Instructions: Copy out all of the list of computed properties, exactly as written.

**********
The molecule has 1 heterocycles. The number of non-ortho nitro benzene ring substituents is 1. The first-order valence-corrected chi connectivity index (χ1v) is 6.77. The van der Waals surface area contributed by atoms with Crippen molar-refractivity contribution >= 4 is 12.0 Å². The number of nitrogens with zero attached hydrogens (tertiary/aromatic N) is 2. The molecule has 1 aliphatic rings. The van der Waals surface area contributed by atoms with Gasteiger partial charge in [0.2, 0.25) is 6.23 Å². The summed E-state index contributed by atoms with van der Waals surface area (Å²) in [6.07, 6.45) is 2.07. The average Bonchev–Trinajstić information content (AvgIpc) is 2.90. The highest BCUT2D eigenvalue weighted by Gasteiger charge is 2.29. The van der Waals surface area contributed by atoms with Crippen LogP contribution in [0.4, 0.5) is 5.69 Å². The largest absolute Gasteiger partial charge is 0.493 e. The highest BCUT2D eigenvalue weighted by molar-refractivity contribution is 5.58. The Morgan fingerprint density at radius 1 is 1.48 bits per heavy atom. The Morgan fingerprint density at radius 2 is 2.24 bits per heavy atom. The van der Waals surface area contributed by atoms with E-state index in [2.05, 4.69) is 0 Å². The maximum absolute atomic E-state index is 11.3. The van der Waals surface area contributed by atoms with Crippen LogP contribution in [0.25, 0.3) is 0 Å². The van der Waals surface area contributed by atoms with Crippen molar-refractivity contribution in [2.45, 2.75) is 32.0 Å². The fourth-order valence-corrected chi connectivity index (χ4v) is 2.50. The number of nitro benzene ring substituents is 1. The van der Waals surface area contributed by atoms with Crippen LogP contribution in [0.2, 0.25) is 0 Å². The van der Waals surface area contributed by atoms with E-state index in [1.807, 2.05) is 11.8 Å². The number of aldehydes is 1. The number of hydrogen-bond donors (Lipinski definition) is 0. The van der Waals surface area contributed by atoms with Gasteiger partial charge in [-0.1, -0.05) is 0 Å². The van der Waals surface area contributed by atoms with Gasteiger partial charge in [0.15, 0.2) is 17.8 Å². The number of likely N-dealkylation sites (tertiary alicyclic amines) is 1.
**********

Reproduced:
The molecule has 1 heterocycles. The number of non-ortho nitro benzene ring substituents is 1. The first-order valence-corrected chi connectivity index (χ1v) is 6.77. The van der Waals surface area contributed by atoms with Crippen molar-refractivity contribution >= 4 is 12.0 Å². The number of nitrogens with zero attached hydrogens (tertiary/aromatic N) is 2. The molecule has 1 aliphatic rings. The van der Waals surface area contributed by atoms with Gasteiger partial charge in [0.2, 0.25) is 6.23 Å². The summed E-state index contributed by atoms with van der Waals surface area (Å²) in [6.07, 6.45) is 2.07. The average Bonchev–Trinajstić information content (AvgIpc) is 2.90. The highest BCUT2D eigenvalue weighted by Gasteiger charge is 2.29. The van der Waals surface area contributed by atoms with Crippen LogP contribution in [0.4, 0.5) is 5.69 Å². The largest absolute Gasteiger partial charge is 0.493 e. The highest BCUT2D eigenvalue weighted by molar-refractivity contribution is 5.58. The Morgan fingerprint density at radius 1 is 1.48 bits per heavy atom. The Morgan fingerprint density at radius 2 is 2.24 bits per heavy atom. The van der Waals surface area contributed by atoms with E-state index in [2.05, 4.69) is 0 Å². The maximum absolute atomic E-state index is 11.3. The van der Waals surface area contributed by atoms with Crippen LogP contribution in [0.25, 0.3) is 0 Å². The van der Waals surface area contributed by atoms with Crippen molar-refractivity contribution in [2.45, 2.75) is 32.0 Å². The fourth-order valence-corrected chi connectivity index (χ4v) is 2.50. The number of nitro benzene ring substituents is 1. The van der Waals surface area contributed by atoms with Crippen LogP contribution in [0.2, 0.25) is 0 Å². The van der Waals surface area contributed by atoms with E-state index in [1.807, 2.05) is 11.8 Å². The number of aldehydes is 1. The number of hydrogen-bond donors (Lipinski definition) is 0. The van der Waals surface area contributed by atoms with Gasteiger partial charge in [-0.1, -0.05) is 0 Å². The van der Waals surface area contributed by atoms with Gasteiger partial charge in [0.15, 0.2) is 17.8 Å². The number of likely N-dealkylation sites (tertiary alicyclic amines) is 1.